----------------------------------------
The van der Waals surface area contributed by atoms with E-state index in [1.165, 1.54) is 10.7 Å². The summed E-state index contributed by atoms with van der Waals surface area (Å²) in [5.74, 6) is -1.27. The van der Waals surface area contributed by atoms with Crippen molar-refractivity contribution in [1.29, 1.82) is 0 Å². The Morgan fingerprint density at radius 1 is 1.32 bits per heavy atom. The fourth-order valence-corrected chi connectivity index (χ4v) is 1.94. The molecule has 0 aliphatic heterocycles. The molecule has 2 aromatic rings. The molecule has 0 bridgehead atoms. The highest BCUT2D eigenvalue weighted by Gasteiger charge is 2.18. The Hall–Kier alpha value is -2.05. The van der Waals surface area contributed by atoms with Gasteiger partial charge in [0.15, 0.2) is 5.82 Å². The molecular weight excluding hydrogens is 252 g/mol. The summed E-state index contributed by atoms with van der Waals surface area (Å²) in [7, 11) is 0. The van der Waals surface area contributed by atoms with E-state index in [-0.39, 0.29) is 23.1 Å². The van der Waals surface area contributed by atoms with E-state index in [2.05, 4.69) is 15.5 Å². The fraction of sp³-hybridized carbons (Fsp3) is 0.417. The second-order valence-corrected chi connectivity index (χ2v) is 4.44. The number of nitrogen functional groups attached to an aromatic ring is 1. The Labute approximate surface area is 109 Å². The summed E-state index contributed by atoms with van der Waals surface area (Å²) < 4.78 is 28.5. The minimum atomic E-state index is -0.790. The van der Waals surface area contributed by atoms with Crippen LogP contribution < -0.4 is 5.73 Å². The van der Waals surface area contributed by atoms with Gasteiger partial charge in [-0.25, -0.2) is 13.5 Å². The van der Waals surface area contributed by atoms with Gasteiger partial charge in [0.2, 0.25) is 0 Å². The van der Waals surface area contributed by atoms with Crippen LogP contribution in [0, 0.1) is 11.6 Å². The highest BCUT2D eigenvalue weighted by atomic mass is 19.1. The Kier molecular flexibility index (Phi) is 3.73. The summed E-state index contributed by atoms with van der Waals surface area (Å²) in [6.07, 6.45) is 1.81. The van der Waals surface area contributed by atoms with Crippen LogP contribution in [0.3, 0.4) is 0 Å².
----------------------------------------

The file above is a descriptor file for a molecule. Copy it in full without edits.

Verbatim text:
The van der Waals surface area contributed by atoms with E-state index in [1.165, 1.54) is 10.7 Å². The summed E-state index contributed by atoms with van der Waals surface area (Å²) in [5.74, 6) is -1.27. The van der Waals surface area contributed by atoms with Crippen molar-refractivity contribution in [1.29, 1.82) is 0 Å². The Morgan fingerprint density at radius 1 is 1.32 bits per heavy atom. The fourth-order valence-corrected chi connectivity index (χ4v) is 1.94. The molecule has 0 aliphatic heterocycles. The molecule has 2 aromatic rings. The molecule has 0 bridgehead atoms. The highest BCUT2D eigenvalue weighted by Gasteiger charge is 2.18. The Hall–Kier alpha value is -2.05. The van der Waals surface area contributed by atoms with Gasteiger partial charge in [0.15, 0.2) is 5.82 Å². The molecular weight excluding hydrogens is 252 g/mol. The summed E-state index contributed by atoms with van der Waals surface area (Å²) in [7, 11) is 0. The van der Waals surface area contributed by atoms with E-state index in [-0.39, 0.29) is 23.1 Å². The van der Waals surface area contributed by atoms with E-state index in [2.05, 4.69) is 15.5 Å². The fraction of sp³-hybridized carbons (Fsp3) is 0.417. The second-order valence-corrected chi connectivity index (χ2v) is 4.44. The number of nitrogen functional groups attached to an aromatic ring is 1. The Labute approximate surface area is 109 Å². The summed E-state index contributed by atoms with van der Waals surface area (Å²) < 4.78 is 28.5. The minimum atomic E-state index is -0.790. The van der Waals surface area contributed by atoms with Crippen LogP contribution < -0.4 is 5.73 Å². The van der Waals surface area contributed by atoms with Gasteiger partial charge in [-0.25, -0.2) is 13.5 Å². The van der Waals surface area contributed by atoms with Gasteiger partial charge in [0.2, 0.25) is 0 Å². The van der Waals surface area contributed by atoms with Crippen LogP contribution in [0, 0.1) is 11.6 Å². The highest BCUT2D eigenvalue weighted by atomic mass is 19.1. The Kier molecular flexibility index (Phi) is 3.73. The summed E-state index contributed by atoms with van der Waals surface area (Å²) in [6.07, 6.45) is 1.81. The van der Waals surface area contributed by atoms with Crippen LogP contribution in [0.3, 0.4) is 0 Å².